BRACING FOR THE 'BIG BANG' Mt. Mayon shoots huge ash column

LEGAZPI CITY — The country’s most active volcano shot ash into the sky Wednesday as officials tried to bring Christmas cheer to tens of thousands of people fleeing a possible major eruption.
Mount Mayon’s kilometer-high column alarmed residents and officials, who have been bracing for a major explosion since last week, when the volcano started oozing lava and belching steam and ash.
“This is going to be a very sad Christmas,” said 36-year-old Violeta Abejoro, one of over 47,000 people who have fled Mayon’s foothills after the volcano began angrily spewing ash, smoke and lava last week.
“I can’t get them to stop crying,” the frustrated mother said of her five children, the youngest of whom is barely a year old and has colic.
At the evacuation camps, military and police personnel with Santa hats tried to coax carols from the children, who were transfixed by the eerie scene of a thick ash cloud trailing from Mayon’s peak.
Other children scrambled to fall in line after being promised ice cream cones and other Christmas treats.
Head volcanologist Renato Solidum said Mayon’s increasing seismic activity could be a sign of a major eruption but was not enough to warrant raising the alert level to the highest level on a five-point scale.
“It has intensified since we hoisted level four, and there have been new explosions,” Solidum said.
The tendency of the volcano is that the pressure is getting stronger and stronger and this could lead to a major explosion.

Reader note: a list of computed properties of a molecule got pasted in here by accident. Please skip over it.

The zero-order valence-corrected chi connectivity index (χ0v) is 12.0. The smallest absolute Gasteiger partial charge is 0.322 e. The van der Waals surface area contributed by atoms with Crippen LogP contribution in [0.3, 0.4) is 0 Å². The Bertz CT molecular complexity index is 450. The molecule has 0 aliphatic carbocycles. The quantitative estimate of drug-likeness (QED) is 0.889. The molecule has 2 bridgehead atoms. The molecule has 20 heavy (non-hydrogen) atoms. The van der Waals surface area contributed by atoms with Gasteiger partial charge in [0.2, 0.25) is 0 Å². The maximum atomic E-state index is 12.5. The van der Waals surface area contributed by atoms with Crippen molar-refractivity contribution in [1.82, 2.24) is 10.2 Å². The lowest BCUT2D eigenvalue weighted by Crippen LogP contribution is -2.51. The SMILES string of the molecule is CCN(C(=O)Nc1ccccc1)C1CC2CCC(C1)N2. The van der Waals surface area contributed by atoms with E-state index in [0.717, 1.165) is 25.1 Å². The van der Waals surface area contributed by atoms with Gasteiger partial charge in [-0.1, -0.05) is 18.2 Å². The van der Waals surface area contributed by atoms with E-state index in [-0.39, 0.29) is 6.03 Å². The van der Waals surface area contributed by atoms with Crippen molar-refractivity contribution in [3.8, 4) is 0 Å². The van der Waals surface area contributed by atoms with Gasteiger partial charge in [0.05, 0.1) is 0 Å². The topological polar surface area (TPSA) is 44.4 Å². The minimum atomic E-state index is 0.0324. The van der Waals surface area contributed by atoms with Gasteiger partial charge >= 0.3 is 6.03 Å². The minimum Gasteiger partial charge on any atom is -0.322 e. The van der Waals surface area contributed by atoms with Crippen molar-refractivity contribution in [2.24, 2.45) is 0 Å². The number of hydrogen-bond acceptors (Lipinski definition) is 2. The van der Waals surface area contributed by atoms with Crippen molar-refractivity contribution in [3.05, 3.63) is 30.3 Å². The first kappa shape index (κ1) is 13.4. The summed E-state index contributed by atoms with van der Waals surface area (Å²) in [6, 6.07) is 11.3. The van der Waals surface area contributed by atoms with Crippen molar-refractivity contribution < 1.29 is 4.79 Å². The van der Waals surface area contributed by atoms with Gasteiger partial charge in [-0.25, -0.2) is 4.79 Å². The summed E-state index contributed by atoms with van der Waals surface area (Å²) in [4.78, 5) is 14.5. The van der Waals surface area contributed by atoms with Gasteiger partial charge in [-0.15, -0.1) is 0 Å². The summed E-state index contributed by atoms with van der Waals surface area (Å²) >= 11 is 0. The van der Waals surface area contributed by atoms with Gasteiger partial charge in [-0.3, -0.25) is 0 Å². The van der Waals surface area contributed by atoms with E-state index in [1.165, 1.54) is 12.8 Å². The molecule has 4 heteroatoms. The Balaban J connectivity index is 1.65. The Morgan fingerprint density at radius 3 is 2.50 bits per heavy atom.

“Mayon remains at a very critical level,” he said, adding that the alert level of four means that an eruption could occur within hours or days.
The explosion also underscored the urgency of convincing an estimated 500 hold-outs to abandon their homes and farms inside an eight-kilometer radius danger zone, officials said.
The ash and debris blanketed surrounding villages and towns with a thin layer of fine particles that health officials warn could cause respiratory and skin problems.
Tens of thousands of families now in the evacuation camps complained of a lack of food, blankets and sanitary packs.
For 42-year-old taxi operator Narciso Marama, who family lives just outside the danger zone, Mayon has been both a blessing and a curse.
For years the volcano has attracted tourists to the province, but it has also caused misery for his family, he said.
“They may have snowfalls in other parts of the world, but here, we have ashfall,” the father of four told AFP.
“It’s a white Christmas for us too, but this is ash, and we have to wear face masks.”
He said he had relatives inside the danger zone who were among those who had been relocated, but his own family had not been moved.
“But if there is a huge eruption, we may also be forced to leave,” he said. “I can still remember the devastation three years ago.”
When Mayon last erupted in 2006 it oozed lava and vented steam and ash for two months. No one died directly from the eruption, but a powerful typhoon three months later dislodged tonnes of debris that had collected on its slopes, burying entire towns and killing over 1,000 people.
Marama’s house was among those crushed in the mudslide, but no family members were killed.
“We lost everything we owned and had to rebuild from scratch,” Marama said.
“I still have nightmares from that incident. I am praying that no one is killed this time.”
The government has evacuated more than 47,000 people from the danger zone around Mayon to 26 evacuation centres in anticipation of a hazardous eruption. But authorities say about 500 villagers have refused to abandon their homes.
Governor Joey Salceda said resources were fast being strained and declared the area “open season for aid.”
“They (aid agencies) don’t need to come to my office to deliver aid anymore, they can go direct to the centers,” he said
(The Freeman)

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